Gov. Pat McCrory’s top economic adviser is stepping down, the latest in a series of high-profile departures reshaping the administration.
Tony Almeida, 58, leaves his post Friday as the governor’s senior adviser for jobs and the economy, just as the administration looks to advance its so-called “jobs plan” and keep alive a stalled effort to partially privatize the state’s commerce department.
Almeida played a key role in both initiatives, but the former Duke Energy executive from Salisbury said the timing was right for his departure. In an interview Thursday, he said he is retiring to spend more time with his family, including his ill mother.
“I told the governor I had a number of things I wanted to help him with and when we got that jobs plan done on Jan. 24 that was it,” he said after a conference on the state’s agriculture industry in Raleigh.
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His departure is the fourth in a five-week span and the second from McCrory’s economic team. Almeida’s deputy, Blannie Cheng, left the McCrory administration Dec. 31. The governor’s office did not provide a reason for her exit.
It is not unusual for the governor’s office to experience turnover after its first year. But since McCrory took office in January 2013, he has lost seven key staffers, according to state personnel records, including three of his five highest-paid aides.
In addition to Almeida, who made $135,000, senior adviser Jonathan Felts left in January.
Felts, a former official under President George W. Bush, took a job with a Raleigh public affairs firm. Communications Director Chris Walker resigned in March.
The other significant departure came in January when the administration lost the chief spokesman at the embattled Department of Health and Human Services. Ricky Diaz, a former governor’s office staffer, left to work at a Washington-based political consulting firm.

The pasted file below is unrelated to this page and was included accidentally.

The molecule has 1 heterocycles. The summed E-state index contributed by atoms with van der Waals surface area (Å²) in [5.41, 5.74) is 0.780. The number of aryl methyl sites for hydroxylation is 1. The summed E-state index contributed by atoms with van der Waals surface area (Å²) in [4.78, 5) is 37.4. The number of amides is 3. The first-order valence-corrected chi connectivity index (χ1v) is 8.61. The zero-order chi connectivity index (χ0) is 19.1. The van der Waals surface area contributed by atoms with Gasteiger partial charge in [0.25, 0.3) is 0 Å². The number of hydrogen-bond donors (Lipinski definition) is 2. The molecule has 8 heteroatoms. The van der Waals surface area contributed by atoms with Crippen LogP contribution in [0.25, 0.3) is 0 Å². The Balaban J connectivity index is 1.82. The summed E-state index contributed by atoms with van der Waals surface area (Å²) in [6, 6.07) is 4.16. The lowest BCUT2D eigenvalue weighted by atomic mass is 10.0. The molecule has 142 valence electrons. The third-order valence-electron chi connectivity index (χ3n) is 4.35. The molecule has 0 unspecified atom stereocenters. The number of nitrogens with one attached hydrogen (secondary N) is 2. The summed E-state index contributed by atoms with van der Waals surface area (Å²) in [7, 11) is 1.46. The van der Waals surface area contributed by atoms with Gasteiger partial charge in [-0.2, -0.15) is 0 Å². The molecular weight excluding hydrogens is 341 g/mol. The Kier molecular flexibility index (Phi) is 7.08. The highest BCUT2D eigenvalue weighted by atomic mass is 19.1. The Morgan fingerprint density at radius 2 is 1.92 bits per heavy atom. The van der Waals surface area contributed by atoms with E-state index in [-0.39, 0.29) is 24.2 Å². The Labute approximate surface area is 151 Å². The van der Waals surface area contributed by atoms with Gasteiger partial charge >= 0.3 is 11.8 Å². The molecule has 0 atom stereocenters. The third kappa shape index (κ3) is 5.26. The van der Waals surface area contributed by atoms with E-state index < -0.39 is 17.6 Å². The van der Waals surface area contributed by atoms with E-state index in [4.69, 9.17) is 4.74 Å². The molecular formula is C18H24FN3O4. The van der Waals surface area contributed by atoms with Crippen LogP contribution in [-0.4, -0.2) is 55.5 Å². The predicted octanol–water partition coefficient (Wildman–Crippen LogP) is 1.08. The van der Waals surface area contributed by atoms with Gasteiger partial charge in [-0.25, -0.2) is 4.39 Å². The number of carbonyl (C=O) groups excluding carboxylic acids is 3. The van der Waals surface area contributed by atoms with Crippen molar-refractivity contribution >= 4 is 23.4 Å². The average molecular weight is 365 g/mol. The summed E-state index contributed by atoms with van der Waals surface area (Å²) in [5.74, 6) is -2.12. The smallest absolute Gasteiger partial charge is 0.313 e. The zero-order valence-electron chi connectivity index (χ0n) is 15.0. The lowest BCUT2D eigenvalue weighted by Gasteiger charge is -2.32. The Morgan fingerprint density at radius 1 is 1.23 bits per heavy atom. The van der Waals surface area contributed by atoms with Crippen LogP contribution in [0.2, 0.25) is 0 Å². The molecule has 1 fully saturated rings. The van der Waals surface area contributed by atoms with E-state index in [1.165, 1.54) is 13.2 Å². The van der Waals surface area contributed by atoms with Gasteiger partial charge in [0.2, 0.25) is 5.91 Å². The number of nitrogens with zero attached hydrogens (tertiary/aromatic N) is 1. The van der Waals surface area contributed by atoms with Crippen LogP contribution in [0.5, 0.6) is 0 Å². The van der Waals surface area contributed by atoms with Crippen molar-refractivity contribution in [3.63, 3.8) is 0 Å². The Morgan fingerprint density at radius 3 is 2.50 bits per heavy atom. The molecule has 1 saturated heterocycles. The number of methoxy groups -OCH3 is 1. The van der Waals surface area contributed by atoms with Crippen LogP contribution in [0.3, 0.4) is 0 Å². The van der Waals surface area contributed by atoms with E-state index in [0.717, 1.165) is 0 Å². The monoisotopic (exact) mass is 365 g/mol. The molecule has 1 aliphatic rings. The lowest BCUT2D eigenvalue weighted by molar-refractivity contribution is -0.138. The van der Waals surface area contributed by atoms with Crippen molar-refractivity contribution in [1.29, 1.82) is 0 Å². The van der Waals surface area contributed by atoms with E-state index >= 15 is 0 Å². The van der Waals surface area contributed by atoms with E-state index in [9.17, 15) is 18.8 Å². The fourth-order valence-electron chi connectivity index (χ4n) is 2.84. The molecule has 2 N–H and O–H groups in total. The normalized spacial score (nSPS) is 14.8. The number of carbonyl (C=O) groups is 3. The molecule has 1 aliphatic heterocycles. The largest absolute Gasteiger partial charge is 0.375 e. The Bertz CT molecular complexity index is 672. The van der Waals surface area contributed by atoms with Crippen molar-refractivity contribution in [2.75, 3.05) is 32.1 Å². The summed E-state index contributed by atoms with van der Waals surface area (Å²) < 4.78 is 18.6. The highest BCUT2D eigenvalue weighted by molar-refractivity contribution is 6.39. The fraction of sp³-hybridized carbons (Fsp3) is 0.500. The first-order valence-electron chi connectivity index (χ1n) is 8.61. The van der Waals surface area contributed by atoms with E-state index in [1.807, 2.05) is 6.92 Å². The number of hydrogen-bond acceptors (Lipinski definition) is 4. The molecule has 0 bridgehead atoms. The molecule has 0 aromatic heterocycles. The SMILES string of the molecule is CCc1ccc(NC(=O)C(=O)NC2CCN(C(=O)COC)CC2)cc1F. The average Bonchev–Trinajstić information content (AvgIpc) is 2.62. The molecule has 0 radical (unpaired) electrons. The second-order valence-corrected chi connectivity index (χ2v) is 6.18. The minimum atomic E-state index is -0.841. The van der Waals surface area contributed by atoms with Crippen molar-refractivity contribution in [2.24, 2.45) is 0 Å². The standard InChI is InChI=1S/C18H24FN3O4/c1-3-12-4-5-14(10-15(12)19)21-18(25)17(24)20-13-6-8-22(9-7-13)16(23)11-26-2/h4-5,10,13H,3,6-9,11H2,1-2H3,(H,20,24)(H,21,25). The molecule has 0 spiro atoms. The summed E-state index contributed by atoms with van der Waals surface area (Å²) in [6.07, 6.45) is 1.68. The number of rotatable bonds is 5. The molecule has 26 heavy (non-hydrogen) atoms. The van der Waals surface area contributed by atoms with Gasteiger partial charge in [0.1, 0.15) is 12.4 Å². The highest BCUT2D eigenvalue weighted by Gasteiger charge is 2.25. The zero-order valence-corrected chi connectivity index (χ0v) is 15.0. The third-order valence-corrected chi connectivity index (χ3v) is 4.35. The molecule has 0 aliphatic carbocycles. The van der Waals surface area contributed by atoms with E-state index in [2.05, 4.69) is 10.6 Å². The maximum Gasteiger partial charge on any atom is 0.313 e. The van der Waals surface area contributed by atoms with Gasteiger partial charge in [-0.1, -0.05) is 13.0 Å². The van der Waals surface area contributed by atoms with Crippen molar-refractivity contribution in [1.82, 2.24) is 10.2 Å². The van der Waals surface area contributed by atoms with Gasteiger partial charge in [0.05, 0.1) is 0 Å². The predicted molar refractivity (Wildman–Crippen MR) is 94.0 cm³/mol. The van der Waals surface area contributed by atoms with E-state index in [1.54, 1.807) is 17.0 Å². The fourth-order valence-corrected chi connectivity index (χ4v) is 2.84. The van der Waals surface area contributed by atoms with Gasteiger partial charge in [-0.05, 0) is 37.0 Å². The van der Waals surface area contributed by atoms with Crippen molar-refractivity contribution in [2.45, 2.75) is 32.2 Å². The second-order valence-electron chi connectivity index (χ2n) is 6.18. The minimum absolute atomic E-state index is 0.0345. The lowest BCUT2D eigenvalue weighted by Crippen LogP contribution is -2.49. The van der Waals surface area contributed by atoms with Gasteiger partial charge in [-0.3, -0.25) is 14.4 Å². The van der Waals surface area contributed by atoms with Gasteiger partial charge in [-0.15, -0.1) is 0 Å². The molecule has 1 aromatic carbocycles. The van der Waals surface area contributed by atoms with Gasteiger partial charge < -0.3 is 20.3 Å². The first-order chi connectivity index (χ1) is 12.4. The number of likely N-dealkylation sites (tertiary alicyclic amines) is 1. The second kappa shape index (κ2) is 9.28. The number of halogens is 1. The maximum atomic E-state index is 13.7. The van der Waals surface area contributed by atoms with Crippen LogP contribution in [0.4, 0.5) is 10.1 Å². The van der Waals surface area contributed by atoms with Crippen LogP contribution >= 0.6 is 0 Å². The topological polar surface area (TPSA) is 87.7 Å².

Public Safety Secretary Kieran Shanahan also left in July amid questions.
McCrory spokeswoman Kim Genardo said Thursday the recent departures were not related, nor reflective of any concern within the administration.
Phil Kirk, who served as a chief of staff for two former N.C. Republican governors, said turnover is normal in any administration. “Sometimes there’s just not the right fit. People will decide they just aren’t cut out for state government,” he said.
Almeida played a key role in the governor’s push for offshore drilling and the formation of his military affairs commission. But his role developing the jobs plan and outlining the commerce reorganization defined his tenure. It dovetailed with his prior three decades at Duke Energy, in which he worked for a time as vice president for economic development.
The administration recently delayed its drive for a public-private partnership to lead the state’s economic development efforts amid concerns from lawmakers.
Staff researcher David Raynor contributed to this report.